Chase Bank – Squeezing the Life out of Repossession Companies

Editorial

After having received $25B from the US taxpayer in 2008, JPMorgan Chase Bank is clearly not satisfied with profits up 9%, or $19B in 2011 and have found a new target to squeeze the dollar out of. The repossession industry. Recently, Chase Bank has sent to all of its repossession agencies a new contract that requires their signature and adherence of terms that will require of them a “match price” of the lowest rate they charge anyone as well as an increase in guarantee of payoff for vehicle damage that the agencies insurance will not be sufficient to cover.

In an unprecedented show of unity, the ARA, NFA, TFA and RSIG have all penned letters to their members advising them of the their concerns about this agreement. The AFA is reportedly in agreement in spirit, but are awaiting formal approvals to publish their concerns as well. While valiant and important that the associations make these statements to advise their members of the risks associated with this new agreement by Chase Bank, there are an estimated 4,000 repossession agencies and companies that perform repossessions in the United States, the national associations only represent an estimated 25% of them. That being said, these warnings should not go deaf to those unaffiliated with the associations.

If you own a repossession agency, we urge you to carefully read the terms of this contract and ask yourself some very basic questions;
  1. Will the volume make up for the thin profit margins?
  2. Is it fair that a client should be able to audit your records and mandate you charge them the lowest price and require you refund them the difference?
  3. Are you willing to risk your entire company should losses occur to Chase Bank collateral that exceed your insurance coverage?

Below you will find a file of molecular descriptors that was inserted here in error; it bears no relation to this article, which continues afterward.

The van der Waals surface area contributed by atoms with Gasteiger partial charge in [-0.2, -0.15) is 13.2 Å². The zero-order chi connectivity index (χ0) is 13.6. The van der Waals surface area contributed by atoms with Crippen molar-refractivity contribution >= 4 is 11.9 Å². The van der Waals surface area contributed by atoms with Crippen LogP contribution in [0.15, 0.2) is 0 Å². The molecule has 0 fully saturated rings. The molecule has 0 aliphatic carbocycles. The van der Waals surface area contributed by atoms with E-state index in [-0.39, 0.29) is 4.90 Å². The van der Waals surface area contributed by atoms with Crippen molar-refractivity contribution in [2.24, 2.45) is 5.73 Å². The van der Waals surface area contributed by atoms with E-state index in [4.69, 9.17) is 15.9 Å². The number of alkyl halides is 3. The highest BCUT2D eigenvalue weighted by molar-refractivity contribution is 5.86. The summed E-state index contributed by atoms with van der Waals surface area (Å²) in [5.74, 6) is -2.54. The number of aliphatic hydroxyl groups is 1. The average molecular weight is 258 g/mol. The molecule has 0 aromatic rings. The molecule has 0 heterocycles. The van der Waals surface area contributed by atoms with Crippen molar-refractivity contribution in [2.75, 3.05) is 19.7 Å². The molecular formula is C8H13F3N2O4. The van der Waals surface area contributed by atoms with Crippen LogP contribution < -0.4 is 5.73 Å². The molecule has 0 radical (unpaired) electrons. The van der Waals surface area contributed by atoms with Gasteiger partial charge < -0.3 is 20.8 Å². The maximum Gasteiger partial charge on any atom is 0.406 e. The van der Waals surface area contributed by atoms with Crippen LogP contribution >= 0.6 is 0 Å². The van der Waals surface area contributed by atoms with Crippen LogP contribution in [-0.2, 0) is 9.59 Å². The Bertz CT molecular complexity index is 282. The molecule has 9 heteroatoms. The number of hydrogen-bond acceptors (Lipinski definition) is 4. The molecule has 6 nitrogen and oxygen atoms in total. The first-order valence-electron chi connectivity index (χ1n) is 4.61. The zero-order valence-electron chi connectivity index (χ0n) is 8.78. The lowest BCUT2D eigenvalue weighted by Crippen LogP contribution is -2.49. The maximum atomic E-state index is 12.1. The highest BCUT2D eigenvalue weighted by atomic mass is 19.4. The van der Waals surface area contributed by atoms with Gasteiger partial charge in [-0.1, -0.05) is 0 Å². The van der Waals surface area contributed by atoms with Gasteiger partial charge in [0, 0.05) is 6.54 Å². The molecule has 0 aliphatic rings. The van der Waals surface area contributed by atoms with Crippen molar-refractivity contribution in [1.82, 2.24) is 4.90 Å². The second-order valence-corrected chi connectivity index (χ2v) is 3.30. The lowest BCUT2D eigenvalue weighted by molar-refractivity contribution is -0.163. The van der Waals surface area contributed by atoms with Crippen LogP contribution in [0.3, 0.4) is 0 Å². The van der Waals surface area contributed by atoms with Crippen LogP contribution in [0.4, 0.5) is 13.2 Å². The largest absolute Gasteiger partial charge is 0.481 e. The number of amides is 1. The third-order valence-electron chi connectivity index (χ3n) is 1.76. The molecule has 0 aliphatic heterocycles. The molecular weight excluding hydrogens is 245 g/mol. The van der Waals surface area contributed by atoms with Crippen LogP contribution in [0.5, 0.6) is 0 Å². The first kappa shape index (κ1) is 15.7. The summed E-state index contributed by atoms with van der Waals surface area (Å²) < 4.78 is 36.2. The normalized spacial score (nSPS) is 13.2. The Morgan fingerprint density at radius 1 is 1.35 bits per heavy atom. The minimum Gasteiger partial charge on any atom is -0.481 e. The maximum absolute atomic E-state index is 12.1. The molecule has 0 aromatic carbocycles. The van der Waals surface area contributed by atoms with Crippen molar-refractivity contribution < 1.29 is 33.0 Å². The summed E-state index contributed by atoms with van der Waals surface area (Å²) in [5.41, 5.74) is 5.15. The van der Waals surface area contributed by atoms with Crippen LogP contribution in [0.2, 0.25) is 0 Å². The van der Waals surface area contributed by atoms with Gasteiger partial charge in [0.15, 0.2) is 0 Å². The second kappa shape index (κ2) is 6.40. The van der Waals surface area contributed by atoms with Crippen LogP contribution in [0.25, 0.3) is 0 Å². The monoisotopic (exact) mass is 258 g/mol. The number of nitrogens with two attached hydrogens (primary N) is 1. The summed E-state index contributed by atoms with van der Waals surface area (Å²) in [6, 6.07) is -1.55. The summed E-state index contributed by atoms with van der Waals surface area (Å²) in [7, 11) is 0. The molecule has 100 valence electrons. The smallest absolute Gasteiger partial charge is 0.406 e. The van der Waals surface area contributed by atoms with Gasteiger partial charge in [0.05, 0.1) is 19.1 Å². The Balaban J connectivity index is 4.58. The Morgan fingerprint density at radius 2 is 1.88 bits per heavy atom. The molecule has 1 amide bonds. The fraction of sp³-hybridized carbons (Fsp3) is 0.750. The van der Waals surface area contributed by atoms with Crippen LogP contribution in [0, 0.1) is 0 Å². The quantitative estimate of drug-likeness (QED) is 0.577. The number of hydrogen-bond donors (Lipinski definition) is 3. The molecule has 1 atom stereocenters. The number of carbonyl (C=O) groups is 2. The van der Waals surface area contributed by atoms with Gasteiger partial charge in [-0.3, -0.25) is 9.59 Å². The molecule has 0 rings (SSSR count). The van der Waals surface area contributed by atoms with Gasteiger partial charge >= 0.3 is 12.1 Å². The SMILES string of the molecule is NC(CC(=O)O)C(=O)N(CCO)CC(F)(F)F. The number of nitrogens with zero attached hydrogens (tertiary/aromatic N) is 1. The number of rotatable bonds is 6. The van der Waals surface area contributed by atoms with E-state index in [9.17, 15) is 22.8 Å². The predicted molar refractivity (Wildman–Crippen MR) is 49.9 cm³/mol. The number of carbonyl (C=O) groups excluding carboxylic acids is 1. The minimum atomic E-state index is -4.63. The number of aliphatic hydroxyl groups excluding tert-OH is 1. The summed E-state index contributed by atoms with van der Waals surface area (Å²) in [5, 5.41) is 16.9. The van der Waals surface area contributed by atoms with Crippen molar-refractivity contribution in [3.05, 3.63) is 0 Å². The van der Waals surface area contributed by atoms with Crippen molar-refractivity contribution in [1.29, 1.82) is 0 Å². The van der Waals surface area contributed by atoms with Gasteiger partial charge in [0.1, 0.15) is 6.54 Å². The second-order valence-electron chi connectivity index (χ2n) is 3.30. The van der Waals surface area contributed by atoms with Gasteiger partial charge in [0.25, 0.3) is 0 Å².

Remember, here is a bank that needed a $25B capital infusion from the Federal Government (in other words, YOU!) in 2008, has profits up 9% in 2011 for a $19B profit and they are demanding of their vendors to assume more risk at lower prices. Gas prices are high and maybe getting higher, inflation is constant and insurance costs never go down. Perhaps it’s just me, but isn’t this all just a little counterintuitive to believe that the vendor (repossession agency) can absorb or sustain these terms?

Perhaps the survival of the repossession industry is of little or no concern to JPMorgan Chase Bank. Why should it be? It’s not their problem and they can save millions of dollars if they can get agencies to work under these terms, and I assure you, someone there will be getting a hefty bonus for pulling this off. Don’t you wish that was you? Well it’s not, you’re the people they are asking to sign your businesses away to for the “honor” of working their accounts. Lucky you!

I am sure more than a few companies out there will drink the Kool Aid. Chase Bank is counting on it. If enough of you do, you can expect to see a lot more unreasonable contracts like this coming from the other big lenders.

I don’t run your shop and I’m not trying to tell any of you what to do, but can I ask you to put on your thinking caps for a minute here folks? This contract is audacious and wreaks of the arrogance of persons residing far from the collections and repossession process who will never have to face the companies whose livelihoods they threaten to diminish and endanger. The same kind of arrogance and shortsightedness that were major contributors to the real estate meltdown and causes for the Great Recession.

Before you sign this contract, think about it real hard. It’s your business and your livelihood you’re putting in their hands.

 

Kevin Armstrong

Editor

CUCollector.com

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